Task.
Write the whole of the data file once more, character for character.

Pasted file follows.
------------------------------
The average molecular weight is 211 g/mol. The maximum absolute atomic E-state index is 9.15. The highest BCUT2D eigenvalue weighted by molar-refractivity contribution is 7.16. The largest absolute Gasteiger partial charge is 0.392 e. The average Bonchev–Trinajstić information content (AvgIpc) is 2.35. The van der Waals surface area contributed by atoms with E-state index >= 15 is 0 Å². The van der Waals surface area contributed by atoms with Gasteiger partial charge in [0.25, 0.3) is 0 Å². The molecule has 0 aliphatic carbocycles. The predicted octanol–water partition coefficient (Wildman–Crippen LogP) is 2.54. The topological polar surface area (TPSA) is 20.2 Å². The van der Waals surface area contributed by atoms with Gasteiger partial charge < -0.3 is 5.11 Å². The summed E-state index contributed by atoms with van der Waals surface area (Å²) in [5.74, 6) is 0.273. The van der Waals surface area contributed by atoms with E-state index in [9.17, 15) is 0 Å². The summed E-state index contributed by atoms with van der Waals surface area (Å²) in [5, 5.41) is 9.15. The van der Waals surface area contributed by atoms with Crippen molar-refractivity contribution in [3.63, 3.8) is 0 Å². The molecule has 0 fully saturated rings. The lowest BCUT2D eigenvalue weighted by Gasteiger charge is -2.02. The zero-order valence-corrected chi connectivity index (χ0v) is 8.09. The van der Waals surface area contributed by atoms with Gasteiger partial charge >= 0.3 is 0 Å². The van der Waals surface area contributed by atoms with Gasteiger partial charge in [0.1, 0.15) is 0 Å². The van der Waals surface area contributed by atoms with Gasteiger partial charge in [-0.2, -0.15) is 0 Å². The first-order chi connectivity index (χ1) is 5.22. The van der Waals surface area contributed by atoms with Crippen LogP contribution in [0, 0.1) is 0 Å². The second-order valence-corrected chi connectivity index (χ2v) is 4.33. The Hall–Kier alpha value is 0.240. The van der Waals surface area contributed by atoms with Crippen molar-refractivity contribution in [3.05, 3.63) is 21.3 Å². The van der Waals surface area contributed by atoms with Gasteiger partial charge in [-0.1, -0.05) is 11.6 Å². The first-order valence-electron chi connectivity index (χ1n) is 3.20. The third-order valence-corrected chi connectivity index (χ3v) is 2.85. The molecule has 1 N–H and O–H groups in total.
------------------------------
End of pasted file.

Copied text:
The average molecular weight is 211 g/mol. The maximum absolute atomic E-state index is 9.15. The highest BCUT2D eigenvalue weighted by molar-refractivity contribution is 7.16. The largest absolute Gasteiger partial charge is 0.392 e. The average Bonchev–Trinajstić information content (AvgIpc) is 2.35. The van der Waals surface area contributed by atoms with E-state index >= 15 is 0 Å². The van der Waals surface area contributed by atoms with Gasteiger partial charge in [0.25, 0.3) is 0 Å². The molecule has 0 aliphatic carbocycles. The predicted octanol–water partition coefficient (Wildman–Crippen LogP) is 2.54. The topological polar surface area (TPSA) is 20.2 Å². The van der Waals surface area contributed by atoms with Gasteiger partial charge < -0.3 is 5.11 Å². The summed E-state index contributed by atoms with van der Waals surface area (Å²) in [5.74, 6) is 0.273. The van der Waals surface area contributed by atoms with E-state index in [9.17, 15) is 0 Å². The summed E-state index contributed by atoms with van der Waals surface area (Å²) in [5, 5.41) is 9.15. The van der Waals surface area contributed by atoms with Crippen molar-refractivity contribution in [3.63, 3.8) is 0 Å². The molecule has 0 fully saturated rings. The lowest BCUT2D eigenvalue weighted by Gasteiger charge is -2.02. The zero-order valence-corrected chi connectivity index (χ0v) is 8.09. The van der Waals surface area contributed by atoms with Gasteiger partial charge >= 0.3 is 0 Å². The van der Waals surface area contributed by atoms with Gasteiger partial charge in [0.1, 0.15) is 0 Å². The van der Waals surface area contributed by atoms with Gasteiger partial charge in [-0.2, -0.15) is 0 Å². The first-order chi connectivity index (χ1) is 5.22. The van der Waals surface area contributed by atoms with Crippen LogP contribution in [0, 0.1) is 0 Å². The second-order valence-corrected chi connectivity index (χ2v) is 4.33. The Hall–Kier alpha value is 0.240. The van der Waals surface area contributed by atoms with Crippen molar-refractivity contribution in [3.05, 3.63) is 21.3 Å². The van der Waals surface area contributed by atoms with Gasteiger partial charge in [-0.1, -0.05) is 11.6 Å². The first-order valence-electron chi connectivity index (χ1n) is 3.20. The third-order valence-corrected chi connectivity index (χ3v) is 2.85. The molecule has 1 N–H and O–H groups in total.